First, does the software actually work? That is, can the software vendor meet your needs and deliver what it promises? Begin by checking with other compliance officers to ask what they’ve experienced with the vendor. Determine what the software does well, identify any gaps in the offering, and understand customizations can be made to tailor the solution to fit your needs. 

Does the software help you execute compliance tasks? Third-party risk management involves many individual tasks for a potentially huge range of third parties. Does the software help you and your team to manage that work? Can it provide reminders to perform certain steps (due diligence checks, internal control testing) at the proper times? Can it provide alerts when certain tasks aren’t done, such as failing to complete a risk assessment questionnaire? Can it analyze third-party data in bulk, to provide compliance officers with a comprehensive view of the company’s third-party risks? Understanding the impact the software will have on current operations is key.

How does the platform handle enhanced due diligence? Many platforms provide basic workflows for bringing a third party through your risk assessment process, but what happens when enhanced due diligence needs to take place? Find a solution that integrates higher level reports directly into the platform to avoid this becoming a manual process that can get lost in the mix.

What are the Benefits of Using Third-Party Risk Management Software?

Above all, third-party risk management software brings consistency and discipline to what can otherwise be a complicated, messy task. A manual approach to third-party risk management—where the compliance team chases down third parties, risk assessments, and documentation through emails and spreadsheets—is simply too burdensome and prone to error. People will lose track of individual parties, or overlook incomplete risk assessments, or forget to confirm that necessary internal controls were implemented.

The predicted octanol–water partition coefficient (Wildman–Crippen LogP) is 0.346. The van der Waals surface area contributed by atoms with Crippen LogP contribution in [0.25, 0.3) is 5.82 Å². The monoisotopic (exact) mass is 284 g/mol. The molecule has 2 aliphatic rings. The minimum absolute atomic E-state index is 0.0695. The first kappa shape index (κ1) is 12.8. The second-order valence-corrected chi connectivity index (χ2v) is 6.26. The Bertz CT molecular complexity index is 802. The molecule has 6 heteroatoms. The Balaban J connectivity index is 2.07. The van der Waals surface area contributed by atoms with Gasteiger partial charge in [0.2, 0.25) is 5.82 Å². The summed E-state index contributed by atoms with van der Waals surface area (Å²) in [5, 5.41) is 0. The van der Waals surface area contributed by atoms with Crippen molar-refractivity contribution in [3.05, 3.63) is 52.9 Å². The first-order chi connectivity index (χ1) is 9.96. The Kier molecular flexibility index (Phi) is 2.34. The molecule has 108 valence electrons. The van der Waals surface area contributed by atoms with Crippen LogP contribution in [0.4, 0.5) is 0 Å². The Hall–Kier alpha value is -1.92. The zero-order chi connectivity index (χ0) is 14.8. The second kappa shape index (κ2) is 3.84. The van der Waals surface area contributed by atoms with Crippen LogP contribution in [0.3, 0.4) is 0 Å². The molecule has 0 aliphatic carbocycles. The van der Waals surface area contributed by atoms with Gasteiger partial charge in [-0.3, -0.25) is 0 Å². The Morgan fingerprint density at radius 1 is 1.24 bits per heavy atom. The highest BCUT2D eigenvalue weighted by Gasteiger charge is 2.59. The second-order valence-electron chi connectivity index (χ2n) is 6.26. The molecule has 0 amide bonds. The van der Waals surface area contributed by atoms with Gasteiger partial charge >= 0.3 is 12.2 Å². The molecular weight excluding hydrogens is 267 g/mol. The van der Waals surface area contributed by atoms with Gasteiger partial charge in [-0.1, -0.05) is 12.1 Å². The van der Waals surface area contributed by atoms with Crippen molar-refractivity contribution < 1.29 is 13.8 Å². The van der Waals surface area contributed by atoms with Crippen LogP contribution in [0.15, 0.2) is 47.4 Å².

Third-party risk management software brings structure to that chaos. You can design workflows to guide employees through the risk management process. Tasks will run faster thanks to the automation of tedious steps such as due diligence or alerts about incomplete controls. Documentation can be generated in a consistent format, which is something regulators want to see; analytics can happen and drive better insight into where your risk management needs improvement. Reporting can be more accurate, allowing for better discussions with the C-suite, the board, or business partners about how well your third-party risks are controlled. The right technology solution has the potential to transform your program so ensure you select the best tool possible for your organization’s needs.